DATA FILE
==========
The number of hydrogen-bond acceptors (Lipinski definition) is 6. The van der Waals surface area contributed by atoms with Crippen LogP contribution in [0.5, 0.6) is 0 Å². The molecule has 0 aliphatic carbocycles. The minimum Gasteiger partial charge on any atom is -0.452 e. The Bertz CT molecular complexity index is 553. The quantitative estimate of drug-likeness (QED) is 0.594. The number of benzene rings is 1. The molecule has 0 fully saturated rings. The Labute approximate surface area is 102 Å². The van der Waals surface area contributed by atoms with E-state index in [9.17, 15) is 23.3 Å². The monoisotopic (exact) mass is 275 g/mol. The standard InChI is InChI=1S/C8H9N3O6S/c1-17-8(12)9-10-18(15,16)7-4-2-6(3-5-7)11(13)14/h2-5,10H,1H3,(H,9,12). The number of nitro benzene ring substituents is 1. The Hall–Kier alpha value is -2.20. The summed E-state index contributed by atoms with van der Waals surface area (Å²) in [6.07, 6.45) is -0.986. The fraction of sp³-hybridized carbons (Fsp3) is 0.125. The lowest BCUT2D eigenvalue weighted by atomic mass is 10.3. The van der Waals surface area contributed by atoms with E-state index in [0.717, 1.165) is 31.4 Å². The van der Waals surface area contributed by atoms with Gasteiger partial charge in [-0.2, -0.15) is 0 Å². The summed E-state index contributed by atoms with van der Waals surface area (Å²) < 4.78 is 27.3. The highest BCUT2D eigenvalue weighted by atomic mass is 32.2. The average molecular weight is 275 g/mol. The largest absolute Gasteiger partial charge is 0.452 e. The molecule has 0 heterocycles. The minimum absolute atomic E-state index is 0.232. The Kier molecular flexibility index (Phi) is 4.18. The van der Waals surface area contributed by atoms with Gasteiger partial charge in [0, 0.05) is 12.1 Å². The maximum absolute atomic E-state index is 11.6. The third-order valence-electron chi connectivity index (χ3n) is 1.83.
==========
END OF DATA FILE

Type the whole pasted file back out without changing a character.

The number of hydrogen-bond acceptors (Lipinski definition) is 6. The van der Waals surface area contributed by atoms with Crippen LogP contribution in [0.5, 0.6) is 0 Å². The molecule has 0 aliphatic carbocycles. The minimum Gasteiger partial charge on any atom is -0.452 e. The Bertz CT molecular complexity index is 553. The quantitative estimate of drug-likeness (QED) is 0.594. The number of benzene rings is 1. The molecule has 0 fully saturated rings. The Labute approximate surface area is 102 Å². The van der Waals surface area contributed by atoms with E-state index in [9.17, 15) is 23.3 Å². The monoisotopic (exact) mass is 275 g/mol. The standard InChI is InChI=1S/C8H9N3O6S/c1-17-8(12)9-10-18(15,16)7-4-2-6(3-5-7)11(13)14/h2-5,10H,1H3,(H,9,12). The number of nitro benzene ring substituents is 1. The Hall–Kier alpha value is -2.20. The summed E-state index contributed by atoms with van der Waals surface area (Å²) in [6.07, 6.45) is -0.986. The fraction of sp³-hybridized carbons (Fsp3) is 0.125. The lowest BCUT2D eigenvalue weighted by atomic mass is 10.3. The van der Waals surface area contributed by atoms with E-state index in [0.717, 1.165) is 31.4 Å². The van der Waals surface area contributed by atoms with Gasteiger partial charge in [-0.2, -0.15) is 0 Å². The summed E-state index contributed by atoms with van der Waals surface area (Å²) < 4.78 is 27.3. The highest BCUT2D eigenvalue weighted by atomic mass is 32.2. The average molecular weight is 275 g/mol. The largest absolute Gasteiger partial charge is 0.452 e. The molecule has 0 heterocycles. The minimum absolute atomic E-state index is 0.232. The Kier molecular flexibility index (Phi) is 4.18. The van der Waals surface area contributed by atoms with Gasteiger partial charge in [0, 0.05) is 12.1 Å². The maximum absolute atomic E-state index is 11.6. The third-order valence-electron chi connectivity index (χ3n) is 1.83.